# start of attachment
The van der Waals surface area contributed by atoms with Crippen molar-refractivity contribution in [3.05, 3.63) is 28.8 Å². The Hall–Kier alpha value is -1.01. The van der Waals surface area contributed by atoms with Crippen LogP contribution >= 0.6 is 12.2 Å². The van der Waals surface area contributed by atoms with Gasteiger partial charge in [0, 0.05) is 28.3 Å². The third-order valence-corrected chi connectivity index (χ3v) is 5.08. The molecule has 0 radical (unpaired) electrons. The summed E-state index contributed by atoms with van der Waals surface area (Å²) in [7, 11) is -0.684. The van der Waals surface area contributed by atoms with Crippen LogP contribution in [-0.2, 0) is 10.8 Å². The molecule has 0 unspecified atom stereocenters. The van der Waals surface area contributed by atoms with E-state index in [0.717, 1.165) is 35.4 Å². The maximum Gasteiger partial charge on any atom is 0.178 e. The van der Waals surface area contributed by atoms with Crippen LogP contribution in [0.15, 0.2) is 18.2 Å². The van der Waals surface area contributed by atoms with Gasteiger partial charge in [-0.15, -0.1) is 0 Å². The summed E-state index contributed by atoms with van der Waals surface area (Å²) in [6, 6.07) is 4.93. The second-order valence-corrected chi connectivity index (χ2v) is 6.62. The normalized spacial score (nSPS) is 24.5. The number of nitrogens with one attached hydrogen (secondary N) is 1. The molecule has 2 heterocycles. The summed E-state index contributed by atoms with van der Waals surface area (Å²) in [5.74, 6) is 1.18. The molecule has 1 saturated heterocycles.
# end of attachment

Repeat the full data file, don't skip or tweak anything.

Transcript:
The van der Waals surface area contributed by atoms with Crippen molar-refractivity contribution in [3.05, 3.63) is 28.8 Å². The Hall–Kier alpha value is -1.01. The van der Waals surface area contributed by atoms with Crippen LogP contribution >= 0.6 is 12.2 Å². The van der Waals surface area contributed by atoms with Gasteiger partial charge in [0, 0.05) is 28.3 Å². The third-order valence-corrected chi connectivity index (χ3v) is 5.08. The molecule has 0 radical (unpaired) electrons. The summed E-state index contributed by atoms with van der Waals surface area (Å²) in [7, 11) is -0.684. The van der Waals surface area contributed by atoms with Crippen LogP contribution in [-0.2, 0) is 10.8 Å². The molecule has 0 unspecified atom stereocenters. The van der Waals surface area contributed by atoms with E-state index in [0.717, 1.165) is 35.4 Å². The maximum Gasteiger partial charge on any atom is 0.178 e. The van der Waals surface area contributed by atoms with Crippen LogP contribution in [0.15, 0.2) is 18.2 Å². The van der Waals surface area contributed by atoms with Gasteiger partial charge in [-0.15, -0.1) is 0 Å². The summed E-state index contributed by atoms with van der Waals surface area (Å²) in [6, 6.07) is 4.93. The second-order valence-corrected chi connectivity index (χ2v) is 6.62. The normalized spacial score (nSPS) is 24.5. The number of nitrogens with one attached hydrogen (secondary N) is 1. The molecule has 2 heterocycles. The summed E-state index contributed by atoms with van der Waals surface area (Å²) in [5.74, 6) is 1.18. The molecule has 1 saturated heterocycles.